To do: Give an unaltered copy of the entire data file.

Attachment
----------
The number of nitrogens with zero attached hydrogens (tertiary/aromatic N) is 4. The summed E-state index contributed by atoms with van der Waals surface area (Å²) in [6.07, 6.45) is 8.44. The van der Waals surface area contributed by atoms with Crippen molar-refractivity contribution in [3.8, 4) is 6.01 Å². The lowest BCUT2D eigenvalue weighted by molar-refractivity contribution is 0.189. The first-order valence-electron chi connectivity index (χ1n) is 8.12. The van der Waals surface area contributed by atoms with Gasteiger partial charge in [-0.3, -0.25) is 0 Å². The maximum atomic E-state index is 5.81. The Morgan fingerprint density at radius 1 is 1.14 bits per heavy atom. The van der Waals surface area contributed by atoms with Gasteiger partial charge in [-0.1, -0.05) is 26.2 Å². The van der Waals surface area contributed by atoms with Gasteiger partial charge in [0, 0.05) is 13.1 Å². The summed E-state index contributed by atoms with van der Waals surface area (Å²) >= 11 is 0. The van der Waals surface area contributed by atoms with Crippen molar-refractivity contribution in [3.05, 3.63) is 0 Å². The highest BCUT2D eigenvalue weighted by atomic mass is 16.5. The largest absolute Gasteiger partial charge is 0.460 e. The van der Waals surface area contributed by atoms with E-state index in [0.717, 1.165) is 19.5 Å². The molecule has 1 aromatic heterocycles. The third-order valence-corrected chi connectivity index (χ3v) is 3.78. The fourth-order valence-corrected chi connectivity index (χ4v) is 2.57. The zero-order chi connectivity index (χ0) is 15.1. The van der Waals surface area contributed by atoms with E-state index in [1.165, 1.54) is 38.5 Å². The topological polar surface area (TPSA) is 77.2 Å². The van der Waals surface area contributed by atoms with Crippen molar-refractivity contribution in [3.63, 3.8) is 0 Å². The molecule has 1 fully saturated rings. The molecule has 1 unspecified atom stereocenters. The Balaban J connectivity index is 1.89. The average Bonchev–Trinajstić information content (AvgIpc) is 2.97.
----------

The number of nitrogens with zero attached hydrogens (tertiary/aromatic N) is 4. The summed E-state index contributed by atoms with van der Waals surface area (Å²) in [6.07, 6.45) is 8.44. The van der Waals surface area contributed by atoms with Crippen molar-refractivity contribution in [3.8, 4) is 6.01 Å². The lowest BCUT2D eigenvalue weighted by molar-refractivity contribution is 0.189. The first-order valence-electron chi connectivity index (χ1n) is 8.12. The van der Waals surface area contributed by atoms with Gasteiger partial charge in [-0.3, -0.25) is 0 Å². The maximum atomic E-state index is 5.81. The Morgan fingerprint density at radius 1 is 1.14 bits per heavy atom. The van der Waals surface area contributed by atoms with Gasteiger partial charge in [-0.1, -0.05) is 26.2 Å². The van der Waals surface area contributed by atoms with Gasteiger partial charge in [0, 0.05) is 13.1 Å². The summed E-state index contributed by atoms with van der Waals surface area (Å²) >= 11 is 0. The van der Waals surface area contributed by atoms with Crippen molar-refractivity contribution in [3.05, 3.63) is 0 Å². The highest BCUT2D eigenvalue weighted by atomic mass is 16.5. The largest absolute Gasteiger partial charge is 0.460 e. The van der Waals surface area contributed by atoms with E-state index in [0.717, 1.165) is 19.5 Å². The molecule has 1 aromatic heterocycles. The third-order valence-corrected chi connectivity index (χ3v) is 3.78. The fourth-order valence-corrected chi connectivity index (χ4v) is 2.57. The zero-order chi connectivity index (χ0) is 15.1. The van der Waals surface area contributed by atoms with E-state index in [1.165, 1.54) is 38.5 Å². The topological polar surface area (TPSA) is 77.2 Å². The van der Waals surface area contributed by atoms with Crippen molar-refractivity contribution in [3.63, 3.8) is 0 Å². The molecule has 1 fully saturated rings. The molecule has 1 unspecified atom stereocenters. The Balaban J connectivity index is 1.89. The average Bonchev–Trinajstić information content (AvgIpc) is 2.97.